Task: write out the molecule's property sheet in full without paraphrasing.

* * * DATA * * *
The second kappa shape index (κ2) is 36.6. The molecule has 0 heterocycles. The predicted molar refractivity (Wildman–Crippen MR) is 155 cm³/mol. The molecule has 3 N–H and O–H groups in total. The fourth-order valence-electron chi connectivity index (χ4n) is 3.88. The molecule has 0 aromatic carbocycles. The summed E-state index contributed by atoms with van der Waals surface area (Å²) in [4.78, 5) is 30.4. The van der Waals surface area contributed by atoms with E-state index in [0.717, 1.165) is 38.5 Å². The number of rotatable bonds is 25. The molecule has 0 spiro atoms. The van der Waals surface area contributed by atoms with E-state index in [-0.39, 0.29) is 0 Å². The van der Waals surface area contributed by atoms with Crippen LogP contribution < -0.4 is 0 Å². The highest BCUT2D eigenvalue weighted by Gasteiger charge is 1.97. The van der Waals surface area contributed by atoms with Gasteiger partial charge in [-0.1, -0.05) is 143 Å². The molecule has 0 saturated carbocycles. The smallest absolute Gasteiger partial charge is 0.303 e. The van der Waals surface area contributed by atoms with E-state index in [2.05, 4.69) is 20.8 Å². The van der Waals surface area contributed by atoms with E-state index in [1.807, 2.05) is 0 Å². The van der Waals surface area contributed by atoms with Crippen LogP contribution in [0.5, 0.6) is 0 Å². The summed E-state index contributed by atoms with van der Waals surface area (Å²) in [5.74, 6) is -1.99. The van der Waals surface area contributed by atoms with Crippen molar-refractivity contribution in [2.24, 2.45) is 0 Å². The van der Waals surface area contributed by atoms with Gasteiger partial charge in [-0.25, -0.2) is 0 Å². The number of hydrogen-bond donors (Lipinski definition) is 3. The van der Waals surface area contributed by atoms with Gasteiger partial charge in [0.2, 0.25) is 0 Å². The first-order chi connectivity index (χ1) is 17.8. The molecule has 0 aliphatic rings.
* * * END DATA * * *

The second kappa shape index (κ2) is 36.6. The molecule has 0 heterocycles. The predicted molar refractivity (Wildman–Crippen MR) is 155 cm³/mol. The molecule has 3 N–H and O–H groups in total. The fourth-order valence-electron chi connectivity index (χ4n) is 3.88. The molecule has 0 aromatic carbocycles. The summed E-state index contributed by atoms with van der Waals surface area (Å²) in [4.78, 5) is 30.4. The van der Waals surface area contributed by atoms with E-state index in [0.717, 1.165) is 38.5 Å². The number of rotatable bonds is 25. The molecule has 0 spiro atoms. The van der Waals surface area contributed by atoms with E-state index in [-0.39, 0.29) is 0 Å². The van der Waals surface area contributed by atoms with Crippen LogP contribution < -0.4 is 0 Å². The highest BCUT2D eigenvalue weighted by Gasteiger charge is 1.97. The van der Waals surface area contributed by atoms with Gasteiger partial charge in [-0.1, -0.05) is 143 Å². The molecule has 0 saturated carbocycles. The smallest absolute Gasteiger partial charge is 0.303 e. The van der Waals surface area contributed by atoms with E-state index in [2.05, 4.69) is 20.8 Å². The van der Waals surface area contributed by atoms with E-state index in [1.807, 2.05) is 0 Å². The van der Waals surface area contributed by atoms with Crippen LogP contribution in [0.5, 0.6) is 0 Å². The summed E-state index contributed by atoms with van der Waals surface area (Å²) in [5.74, 6) is -1.99. The van der Waals surface area contributed by atoms with Crippen molar-refractivity contribution in [2.24, 2.45) is 0 Å². The van der Waals surface area contributed by atoms with Gasteiger partial charge in [-0.25, -0.2) is 0 Å². The number of hydrogen-bond donors (Lipinski definition) is 3. The van der Waals surface area contributed by atoms with Gasteiger partial charge in [0.2, 0.25) is 0 Å². The first-order chi connectivity index (χ1) is 17.8. The molecule has 0 aliphatic rings.